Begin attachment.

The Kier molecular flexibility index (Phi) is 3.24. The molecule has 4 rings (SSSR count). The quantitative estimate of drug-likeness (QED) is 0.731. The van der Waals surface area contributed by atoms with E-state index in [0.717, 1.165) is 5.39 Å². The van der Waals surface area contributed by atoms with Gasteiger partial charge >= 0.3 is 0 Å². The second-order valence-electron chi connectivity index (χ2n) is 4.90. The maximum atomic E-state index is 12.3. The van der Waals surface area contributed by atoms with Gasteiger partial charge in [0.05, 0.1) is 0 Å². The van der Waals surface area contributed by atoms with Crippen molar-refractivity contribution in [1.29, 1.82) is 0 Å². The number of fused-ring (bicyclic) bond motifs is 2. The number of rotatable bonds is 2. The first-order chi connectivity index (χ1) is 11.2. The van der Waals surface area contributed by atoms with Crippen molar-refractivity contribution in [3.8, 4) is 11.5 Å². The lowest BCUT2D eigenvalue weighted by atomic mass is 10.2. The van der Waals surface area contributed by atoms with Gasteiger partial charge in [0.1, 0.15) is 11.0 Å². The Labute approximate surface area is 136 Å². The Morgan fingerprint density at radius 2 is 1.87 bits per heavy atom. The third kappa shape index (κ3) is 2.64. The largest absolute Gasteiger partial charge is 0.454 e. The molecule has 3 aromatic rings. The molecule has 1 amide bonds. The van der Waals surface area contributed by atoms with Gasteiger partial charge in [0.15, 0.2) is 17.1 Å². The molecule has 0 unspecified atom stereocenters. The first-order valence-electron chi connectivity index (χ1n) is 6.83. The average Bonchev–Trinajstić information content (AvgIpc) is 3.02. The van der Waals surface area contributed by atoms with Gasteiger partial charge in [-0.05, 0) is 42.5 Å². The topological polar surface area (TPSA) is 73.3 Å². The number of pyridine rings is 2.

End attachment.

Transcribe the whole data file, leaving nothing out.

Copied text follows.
The Kier molecular flexibility index (Phi) is 3.24. The molecule has 4 rings (SSSR count). The quantitative estimate of drug-likeness (QED) is 0.731. The van der Waals surface area contributed by atoms with E-state index in [0.717, 1.165) is 5.39 Å². The van der Waals surface area contributed by atoms with Gasteiger partial charge >= 0.3 is 0 Å². The second-order valence-electron chi connectivity index (χ2n) is 4.90. The maximum atomic E-state index is 12.3. The van der Waals surface area contributed by atoms with Gasteiger partial charge in [0.05, 0.1) is 0 Å². The van der Waals surface area contributed by atoms with Crippen molar-refractivity contribution in [1.29, 1.82) is 0 Å². The number of fused-ring (bicyclic) bond motifs is 2. The number of rotatable bonds is 2. The first-order chi connectivity index (χ1) is 11.2. The van der Waals surface area contributed by atoms with Crippen molar-refractivity contribution in [3.8, 4) is 11.5 Å². The lowest BCUT2D eigenvalue weighted by atomic mass is 10.2. The van der Waals surface area contributed by atoms with Gasteiger partial charge in [0.1, 0.15) is 11.0 Å². The Labute approximate surface area is 136 Å². The Morgan fingerprint density at radius 2 is 1.87 bits per heavy atom. The third kappa shape index (κ3) is 2.64. The largest absolute Gasteiger partial charge is 0.454 e. The molecule has 3 aromatic rings. The molecule has 1 amide bonds. The van der Waals surface area contributed by atoms with Gasteiger partial charge in [0.15, 0.2) is 17.1 Å². The molecule has 0 unspecified atom stereocenters. The first-order valence-electron chi connectivity index (χ1n) is 6.83. The average Bonchev–Trinajstić information content (AvgIpc) is 3.02. The van der Waals surface area contributed by atoms with Gasteiger partial charge in [-0.05, 0) is 42.5 Å². The topological polar surface area (TPSA) is 73.3 Å². The number of pyridine rings is 2.